The town’s name dates further back than the opening of the Black Thunder Mine. From approximately 1887-1953, in southern Campbell County, a total of 12 small post offices served the area. Usually located at a homestead or some other private residence, these post offices were open for as short a time as 10 months or as long as 33 years. The first Wright post office, recognized in April 1906, predated Campbell County in what was then Weston County. This office was located 45 miles southwest of Gillette at the home of Richard A. Wright, who served as the first postmaster. The Wright Post Office continued in two other locations until closing in 1942.

In 1976, Atlantic Richfield began to create the town of Wright for its employees, near Reno Junction at the intersection of Wyoming Highways 387 and 59. Before 1976, there were only two buildings at the junction: the Three-Way Stretch gas station and the Long Branch Saloon.

ARCO's first housing effort for its construction workers at the Black Thunder Mine was the Cottonwood Mobile Home Park with 108 units. By fall of the same year, there were 203 more units, plus an elementary school housed in a portable classroom.

campbell7.jpgFrom the beginning, and despite starting with mobile homes, ARCO officials displayed a vision beyond the early 20th-century, company-town model of company-store scrip and rows of identical houses for workers. This improvement was part of a larger social trend, explained by historian Robert W. Righter in The Making of a Town: Wright, Wyoming.

Near the middle of the 20th century, companies such as Richfield Oil, operating in the Cuyama Valley of California; the American Potash and Chemical Corporation in Trona, Calif.; and the Kennecott Copper Corporation in the southwestern U.S. improved existing company towns, primarily by building subdivisions, including water and sewer, and garbage removal. Indices such as employee turnover, accident rates and labor grievances improved.

Thus, when ARCO began to evaluate the feasibility of building an entire town, company officials had reason to believe this was a good investment. In 1975, consultants and developers were hired to study the problems inherent in providing housing and community services such as schools and medical care. The planning team also considered the addition of parks and a community center. The final proposal for housing included 1,381 houses and 500 mobile homes, at an estimated cost to ARCO of more than $14 million.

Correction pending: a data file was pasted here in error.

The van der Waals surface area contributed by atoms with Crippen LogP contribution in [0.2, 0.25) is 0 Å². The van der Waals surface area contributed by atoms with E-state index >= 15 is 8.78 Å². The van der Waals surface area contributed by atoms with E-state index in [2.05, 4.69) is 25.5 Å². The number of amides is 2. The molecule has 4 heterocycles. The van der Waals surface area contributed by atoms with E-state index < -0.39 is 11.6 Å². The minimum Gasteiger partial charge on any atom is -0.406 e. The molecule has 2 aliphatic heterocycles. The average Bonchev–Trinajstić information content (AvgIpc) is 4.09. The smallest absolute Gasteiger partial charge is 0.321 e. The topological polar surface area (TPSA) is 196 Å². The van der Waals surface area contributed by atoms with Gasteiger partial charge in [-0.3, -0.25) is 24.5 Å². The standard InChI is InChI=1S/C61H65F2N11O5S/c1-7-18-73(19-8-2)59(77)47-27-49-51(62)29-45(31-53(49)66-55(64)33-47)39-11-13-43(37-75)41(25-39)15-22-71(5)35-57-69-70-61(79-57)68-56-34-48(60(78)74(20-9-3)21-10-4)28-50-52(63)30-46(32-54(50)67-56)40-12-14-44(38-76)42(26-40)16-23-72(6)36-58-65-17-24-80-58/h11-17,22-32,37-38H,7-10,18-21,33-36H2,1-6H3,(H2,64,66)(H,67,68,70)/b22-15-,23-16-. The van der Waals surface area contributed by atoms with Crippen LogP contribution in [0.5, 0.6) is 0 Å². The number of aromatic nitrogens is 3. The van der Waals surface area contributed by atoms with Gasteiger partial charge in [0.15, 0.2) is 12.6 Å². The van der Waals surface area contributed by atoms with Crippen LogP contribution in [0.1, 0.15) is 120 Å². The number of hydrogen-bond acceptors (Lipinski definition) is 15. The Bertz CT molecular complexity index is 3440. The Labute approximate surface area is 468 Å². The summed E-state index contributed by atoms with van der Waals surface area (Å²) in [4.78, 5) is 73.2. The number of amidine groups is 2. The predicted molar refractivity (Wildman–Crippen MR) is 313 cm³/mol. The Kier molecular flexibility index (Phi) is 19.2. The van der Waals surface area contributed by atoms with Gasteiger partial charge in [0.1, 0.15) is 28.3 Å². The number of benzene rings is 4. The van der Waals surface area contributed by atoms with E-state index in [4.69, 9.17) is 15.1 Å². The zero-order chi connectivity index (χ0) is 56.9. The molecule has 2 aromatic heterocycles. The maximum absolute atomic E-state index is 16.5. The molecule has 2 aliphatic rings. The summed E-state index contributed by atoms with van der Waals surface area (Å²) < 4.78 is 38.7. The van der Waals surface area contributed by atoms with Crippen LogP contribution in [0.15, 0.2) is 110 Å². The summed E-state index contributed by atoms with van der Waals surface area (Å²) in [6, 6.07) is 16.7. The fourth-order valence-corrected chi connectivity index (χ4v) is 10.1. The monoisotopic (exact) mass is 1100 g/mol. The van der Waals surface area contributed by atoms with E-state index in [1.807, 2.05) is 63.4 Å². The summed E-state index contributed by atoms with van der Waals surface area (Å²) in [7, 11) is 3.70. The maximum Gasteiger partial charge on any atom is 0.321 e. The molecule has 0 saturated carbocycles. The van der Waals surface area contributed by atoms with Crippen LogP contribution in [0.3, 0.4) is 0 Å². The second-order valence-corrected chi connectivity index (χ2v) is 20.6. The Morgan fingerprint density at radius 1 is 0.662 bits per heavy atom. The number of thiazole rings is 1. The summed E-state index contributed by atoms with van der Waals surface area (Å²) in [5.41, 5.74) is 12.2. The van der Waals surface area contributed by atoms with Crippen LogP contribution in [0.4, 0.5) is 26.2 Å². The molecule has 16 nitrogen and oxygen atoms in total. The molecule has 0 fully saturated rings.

Yet ARCO's housing goals proved difficult to realize due to the inevitable delays of planning, surveying, permitting, construction and financing. By the early 1980s, the Cottonwood Mobile Home Park had grown to approximately 311 units, with a 75-space addition in progress. By Jan. 1982, just 150 houses had been built, with town houses and apartment buildings under construction or in place.

Progress in general community services was more noticeable. ARCO subsidized the Latigo Hills Shopping Mall, completed in October 1978. Unlike many malls in larger cities, Latigo Hills had a small medical clinic, a branch of the Campbell County Public Library, the Wright Post Office, and a 200-seat auditorium. Also in 1978, construction began on the Wright Community Recreation Center. This structure included meeting rooms, spaces for exercise classes and games and an Olympic-sized swimming pool. Later, Kerr-McGee assumed half the financial interest in the recreation center, that half amounting to $212,242. This was a gesture of sheer public relations, since Kerr-McGee had no financial interest in the Black Thunder Mine.

Wright was incorporated in 1985, making it Campbell County's second incorporated town. The population was then approximately 1,100. Wright is now served by its own newspaper, the High Plains Sentinel, and an outreach center for the Northern Wyoming Community College District is located in City Hall.